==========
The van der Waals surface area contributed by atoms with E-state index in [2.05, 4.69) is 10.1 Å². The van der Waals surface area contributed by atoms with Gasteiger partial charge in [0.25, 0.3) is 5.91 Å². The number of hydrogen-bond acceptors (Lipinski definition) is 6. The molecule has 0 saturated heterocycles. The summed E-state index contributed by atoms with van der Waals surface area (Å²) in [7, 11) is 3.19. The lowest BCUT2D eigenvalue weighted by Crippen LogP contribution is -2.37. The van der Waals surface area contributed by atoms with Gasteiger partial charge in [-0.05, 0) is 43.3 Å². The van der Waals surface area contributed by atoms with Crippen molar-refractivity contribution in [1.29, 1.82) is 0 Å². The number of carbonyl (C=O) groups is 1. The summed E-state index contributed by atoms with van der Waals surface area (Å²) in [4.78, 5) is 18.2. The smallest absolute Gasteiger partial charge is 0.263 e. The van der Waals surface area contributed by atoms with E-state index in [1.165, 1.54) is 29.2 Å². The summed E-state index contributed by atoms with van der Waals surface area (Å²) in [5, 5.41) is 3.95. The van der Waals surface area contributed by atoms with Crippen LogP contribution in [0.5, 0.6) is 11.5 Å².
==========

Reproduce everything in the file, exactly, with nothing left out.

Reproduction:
The van der Waals surface area contributed by atoms with E-state index in [2.05, 4.69) is 10.1 Å². The van der Waals surface area contributed by atoms with Gasteiger partial charge in [0.25, 0.3) is 5.91 Å². The number of hydrogen-bond acceptors (Lipinski definition) is 6. The molecule has 0 saturated heterocycles. The summed E-state index contributed by atoms with van der Waals surface area (Å²) in [7, 11) is 3.19. The lowest BCUT2D eigenvalue weighted by Crippen LogP contribution is -2.37. The van der Waals surface area contributed by atoms with Gasteiger partial charge in [-0.05, 0) is 43.3 Å². The van der Waals surface area contributed by atoms with Crippen molar-refractivity contribution in [1.29, 1.82) is 0 Å². The number of carbonyl (C=O) groups is 1. The summed E-state index contributed by atoms with van der Waals surface area (Å²) in [4.78, 5) is 18.2. The smallest absolute Gasteiger partial charge is 0.263 e. The van der Waals surface area contributed by atoms with E-state index in [1.165, 1.54) is 29.2 Å². The summed E-state index contributed by atoms with van der Waals surface area (Å²) in [5, 5.41) is 3.95. The van der Waals surface area contributed by atoms with Crippen LogP contribution in [0.5, 0.6) is 11.5 Å².